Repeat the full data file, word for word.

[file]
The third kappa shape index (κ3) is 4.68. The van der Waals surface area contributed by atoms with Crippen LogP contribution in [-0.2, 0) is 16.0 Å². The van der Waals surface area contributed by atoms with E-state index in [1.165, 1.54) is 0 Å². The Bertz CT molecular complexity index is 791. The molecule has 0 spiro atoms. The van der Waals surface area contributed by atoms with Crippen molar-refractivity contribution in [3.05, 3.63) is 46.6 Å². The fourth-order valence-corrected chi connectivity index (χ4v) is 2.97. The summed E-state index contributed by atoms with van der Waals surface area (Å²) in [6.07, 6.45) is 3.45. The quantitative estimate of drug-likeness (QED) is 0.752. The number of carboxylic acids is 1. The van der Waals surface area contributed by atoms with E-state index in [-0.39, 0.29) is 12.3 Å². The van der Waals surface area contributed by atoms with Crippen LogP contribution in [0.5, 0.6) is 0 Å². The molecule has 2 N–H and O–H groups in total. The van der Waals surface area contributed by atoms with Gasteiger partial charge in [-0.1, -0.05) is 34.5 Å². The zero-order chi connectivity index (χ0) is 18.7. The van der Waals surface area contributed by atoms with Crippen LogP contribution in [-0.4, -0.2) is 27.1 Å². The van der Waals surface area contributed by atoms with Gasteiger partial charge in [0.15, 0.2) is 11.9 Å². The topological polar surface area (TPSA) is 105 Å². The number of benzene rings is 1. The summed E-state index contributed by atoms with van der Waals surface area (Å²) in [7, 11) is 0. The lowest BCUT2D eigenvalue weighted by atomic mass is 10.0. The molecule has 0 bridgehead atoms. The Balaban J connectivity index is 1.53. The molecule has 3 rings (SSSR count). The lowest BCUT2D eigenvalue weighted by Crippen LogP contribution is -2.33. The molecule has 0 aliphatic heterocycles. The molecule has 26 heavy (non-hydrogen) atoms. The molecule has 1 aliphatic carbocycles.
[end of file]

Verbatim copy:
The third kappa shape index (κ3) is 4.68. The van der Waals surface area contributed by atoms with Crippen LogP contribution in [-0.2, 0) is 16.0 Å². The van der Waals surface area contributed by atoms with E-state index in [1.165, 1.54) is 0 Å². The Bertz CT molecular complexity index is 791. The molecule has 0 spiro atoms. The van der Waals surface area contributed by atoms with Crippen molar-refractivity contribution in [3.05, 3.63) is 46.6 Å². The fourth-order valence-corrected chi connectivity index (χ4v) is 2.97. The summed E-state index contributed by atoms with van der Waals surface area (Å²) in [6.07, 6.45) is 3.45. The quantitative estimate of drug-likeness (QED) is 0.752. The number of carboxylic acids is 1. The van der Waals surface area contributed by atoms with E-state index in [-0.39, 0.29) is 12.3 Å². The van der Waals surface area contributed by atoms with Crippen LogP contribution in [0.5, 0.6) is 0 Å². The molecule has 2 N–H and O–H groups in total. The van der Waals surface area contributed by atoms with Gasteiger partial charge in [-0.1, -0.05) is 34.5 Å². The zero-order chi connectivity index (χ0) is 18.7. The van der Waals surface area contributed by atoms with Crippen LogP contribution in [-0.4, -0.2) is 27.1 Å². The van der Waals surface area contributed by atoms with Gasteiger partial charge in [0.15, 0.2) is 11.9 Å². The topological polar surface area (TPSA) is 105 Å². The number of benzene rings is 1. The summed E-state index contributed by atoms with van der Waals surface area (Å²) in [7, 11) is 0. The lowest BCUT2D eigenvalue weighted by atomic mass is 10.0. The molecule has 0 bridgehead atoms. The Balaban J connectivity index is 1.53. The molecule has 3 rings (SSSR count). The lowest BCUT2D eigenvalue weighted by Crippen LogP contribution is -2.33. The molecule has 0 aliphatic heterocycles. The molecule has 26 heavy (non-hydrogen) atoms. The molecule has 1 aliphatic carbocycles.